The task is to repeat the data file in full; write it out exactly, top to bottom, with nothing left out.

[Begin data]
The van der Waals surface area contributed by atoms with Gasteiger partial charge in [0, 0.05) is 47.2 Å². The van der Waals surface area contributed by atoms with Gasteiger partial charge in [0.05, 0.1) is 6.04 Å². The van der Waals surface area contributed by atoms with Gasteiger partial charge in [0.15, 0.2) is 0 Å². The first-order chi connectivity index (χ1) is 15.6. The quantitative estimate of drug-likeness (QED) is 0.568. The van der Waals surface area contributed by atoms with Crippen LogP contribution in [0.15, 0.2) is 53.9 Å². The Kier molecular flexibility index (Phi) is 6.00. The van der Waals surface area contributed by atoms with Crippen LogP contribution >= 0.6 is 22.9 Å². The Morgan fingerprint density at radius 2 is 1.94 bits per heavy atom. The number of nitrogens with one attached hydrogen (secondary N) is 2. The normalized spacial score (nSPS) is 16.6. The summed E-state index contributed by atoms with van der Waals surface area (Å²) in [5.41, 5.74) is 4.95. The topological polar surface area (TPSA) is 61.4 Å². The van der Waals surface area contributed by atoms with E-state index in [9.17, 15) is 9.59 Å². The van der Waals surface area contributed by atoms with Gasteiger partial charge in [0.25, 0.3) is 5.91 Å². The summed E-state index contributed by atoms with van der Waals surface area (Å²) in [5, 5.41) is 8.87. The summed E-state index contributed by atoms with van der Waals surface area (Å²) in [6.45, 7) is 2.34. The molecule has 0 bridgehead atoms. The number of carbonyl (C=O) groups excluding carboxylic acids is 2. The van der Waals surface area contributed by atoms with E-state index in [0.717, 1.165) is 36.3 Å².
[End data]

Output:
The van der Waals surface area contributed by atoms with Gasteiger partial charge in [0, 0.05) is 47.2 Å². The van der Waals surface area contributed by atoms with Gasteiger partial charge in [0.05, 0.1) is 6.04 Å². The van der Waals surface area contributed by atoms with Gasteiger partial charge in [0.15, 0.2) is 0 Å². The first-order chi connectivity index (χ1) is 15.6. The quantitative estimate of drug-likeness (QED) is 0.568. The van der Waals surface area contributed by atoms with Crippen LogP contribution in [0.15, 0.2) is 53.9 Å². The Kier molecular flexibility index (Phi) is 6.00. The van der Waals surface area contributed by atoms with Crippen LogP contribution >= 0.6 is 22.9 Å². The Morgan fingerprint density at radius 2 is 1.94 bits per heavy atom. The number of nitrogens with one attached hydrogen (secondary N) is 2. The normalized spacial score (nSPS) is 16.6. The summed E-state index contributed by atoms with van der Waals surface area (Å²) in [5.41, 5.74) is 4.95. The topological polar surface area (TPSA) is 61.4 Å². The van der Waals surface area contributed by atoms with E-state index in [9.17, 15) is 9.59 Å². The van der Waals surface area contributed by atoms with Gasteiger partial charge in [0.25, 0.3) is 5.91 Å². The summed E-state index contributed by atoms with van der Waals surface area (Å²) in [5, 5.41) is 8.87. The summed E-state index contributed by atoms with van der Waals surface area (Å²) in [6.45, 7) is 2.34. The molecule has 0 bridgehead atoms. The number of carbonyl (C=O) groups excluding carboxylic acids is 2. The van der Waals surface area contributed by atoms with E-state index in [0.717, 1.165) is 36.3 Å².